The first European settlers were arriving in a land without government as we understand it today, and the earlier settlers (e.g. American Indians from Asia) didn't grant them citizenship. There was a period of colonisation where anyone could choose to just turn up and live there - and indeed not everyone went to the US by choice.

When did the US first start classifying people as Illegal Immigrants?

  • related (not dupe): politics.stackexchange.com/questions/1392/…
    – user4012
    Commented Mar 31, 2016 at 17:40
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    Do you mean the exact legal expression "illegal immigrant", or a general concept that some people immigrated according to the law and some violated the immigration law?
    – user4012
    Commented Mar 31, 2016 at 17:45
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    During the "period of colonization" you mention, there was no such thing as a "United States." "Illegal immigrant" is not an official classification of any sort other than meaning "someone who immigrated to the U.S. in violation of U.S. immigration law." Considering those laws obviously didn't exist prior to the existence of the U.S. itself, mentioning settlers in the colonial period is kind of silly.
    – reirab
    Commented Mar 31, 2016 at 23:20
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    @reirab I disagree. It highlights that at some point there was a conscious decision to introduce a restriction on free movement, before asking when it happened.
    – Phil Lello
    Commented Mar 31, 2016 at 23:25
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    @PhilLello All it highlights is that at some point the United States started existing. I suppose you can argue when that point was, but the most reasonable candidates would probably be the signing of the Declaration of Independence, the surrender of the British forces in the Revolution, or the ratification of the U.S. Constitution. Needless to say, the "U.S." didn't restrict anything before the U.S. existed. Some native tribes weren't happy with their new neighbors, but their military power proved insufficient to stop said immigration whether they wanted to allow it or not.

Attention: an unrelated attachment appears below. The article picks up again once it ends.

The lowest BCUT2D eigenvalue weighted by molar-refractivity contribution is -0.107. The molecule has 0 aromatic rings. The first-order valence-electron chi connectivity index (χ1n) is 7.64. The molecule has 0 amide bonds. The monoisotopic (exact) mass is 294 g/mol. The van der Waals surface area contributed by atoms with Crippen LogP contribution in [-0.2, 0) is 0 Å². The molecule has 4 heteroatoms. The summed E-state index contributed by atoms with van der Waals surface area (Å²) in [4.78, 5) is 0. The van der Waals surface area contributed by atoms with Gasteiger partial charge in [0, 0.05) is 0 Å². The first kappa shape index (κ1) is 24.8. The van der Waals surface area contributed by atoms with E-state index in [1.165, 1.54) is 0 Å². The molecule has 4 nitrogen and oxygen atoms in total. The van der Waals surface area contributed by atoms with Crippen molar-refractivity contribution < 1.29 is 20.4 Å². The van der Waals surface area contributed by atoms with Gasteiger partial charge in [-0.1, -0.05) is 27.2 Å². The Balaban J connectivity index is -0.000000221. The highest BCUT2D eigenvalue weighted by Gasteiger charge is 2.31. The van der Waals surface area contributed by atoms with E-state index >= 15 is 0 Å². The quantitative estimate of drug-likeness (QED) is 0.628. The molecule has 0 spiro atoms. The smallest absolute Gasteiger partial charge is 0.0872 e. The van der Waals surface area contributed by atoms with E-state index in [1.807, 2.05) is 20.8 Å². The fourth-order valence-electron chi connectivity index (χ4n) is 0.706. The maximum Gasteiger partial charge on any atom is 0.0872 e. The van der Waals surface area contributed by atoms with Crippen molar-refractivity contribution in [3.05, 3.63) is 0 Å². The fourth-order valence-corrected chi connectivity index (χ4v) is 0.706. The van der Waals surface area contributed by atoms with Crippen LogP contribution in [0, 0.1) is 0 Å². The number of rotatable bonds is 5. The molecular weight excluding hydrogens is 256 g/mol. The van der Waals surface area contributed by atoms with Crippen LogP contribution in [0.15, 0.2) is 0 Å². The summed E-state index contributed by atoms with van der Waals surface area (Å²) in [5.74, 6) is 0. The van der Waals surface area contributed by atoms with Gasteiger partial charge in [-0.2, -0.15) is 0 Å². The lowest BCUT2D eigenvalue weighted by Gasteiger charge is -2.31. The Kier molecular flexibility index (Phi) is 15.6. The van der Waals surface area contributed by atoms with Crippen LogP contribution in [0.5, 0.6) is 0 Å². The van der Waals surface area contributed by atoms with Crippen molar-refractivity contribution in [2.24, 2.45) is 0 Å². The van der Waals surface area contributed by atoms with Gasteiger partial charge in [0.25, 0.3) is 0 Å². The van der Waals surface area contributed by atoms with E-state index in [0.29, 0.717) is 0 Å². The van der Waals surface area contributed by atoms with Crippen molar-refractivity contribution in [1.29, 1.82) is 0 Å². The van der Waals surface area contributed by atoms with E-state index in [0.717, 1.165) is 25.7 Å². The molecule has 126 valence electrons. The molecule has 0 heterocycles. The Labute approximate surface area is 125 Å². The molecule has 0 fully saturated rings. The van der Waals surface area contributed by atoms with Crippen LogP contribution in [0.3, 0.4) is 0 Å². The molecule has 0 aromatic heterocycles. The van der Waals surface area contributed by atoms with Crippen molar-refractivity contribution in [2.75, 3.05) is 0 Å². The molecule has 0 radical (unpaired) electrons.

– reirab
    Commented Mar 31, 2016 at 23:35

1 Answer 1

  • Up until 1880s, most immigration was handled on state level, not federal. So there really was no law to violate to become "illegal".

    Immigraton Commission under Treasury was only formed as a result of The Immigration Act of 1891.

  • Technically, the first federal rules on who could and couldn't enter was earlier. As per Wiki:

    In 1875, the nation passed its first immigration law, the Page Act of 1875, also known as the Asian Exclusion Act, outlawing the importation of Asian contract laborers, any Asian woman who would engage in prostitution, and all people considered to be convicts in their own countries

  • Relatedly, the concept of registered aliens was a product of Alien Registration Act of 1940, which introduced form AR-3 (Green Card ancestor).

    However, the Act and the form were applicable to BOTH legal and illegal aliens, and thus aren't fully applicable to be related to your question.

So the cutoff date would be 1875 for federal law.


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    @PhilLello It was an attempt to stop the circumvention of anti slavery laws, not an attempt to prevent immigration by Asians. Commented Mar 31, 2016 at 17:58
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    @PhilLello - This was likely in part because at the time there was a concern (probably California driven, if I had to guess) that immigrants from Asia - especially China - were dumping the labour market by working for lower wages.
    – user4012
    Commented Mar 31, 2016 at 17:59
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    Chinese laborers were being purchased and brought over and used for manual labor. They had no rights to leave as they were under contract, and recieved effectively no pay as they would have to pay more for their meals than they were paid to work. It was essentially slavery. It was mostly Railroad and mining jobs Commented Mar 31, 2016 at 18:01
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    @Chad - regardless of context, that is not how the voters at the time saw the issue. To random joe, "X makes me get paid less => I want to prevent X from happening".
    – user4012
    Commented Mar 31, 2016 at 18:03
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    @Chad Sadly, in the Page Act of 1875 SEC. 14. That hereafter no State court or court of the United States shall admit Chinese to citizenship; and all laws in conflict with this act are hereby repealed..
    – Phil Lello
    Commented Mar 31, 2016 at 18:18

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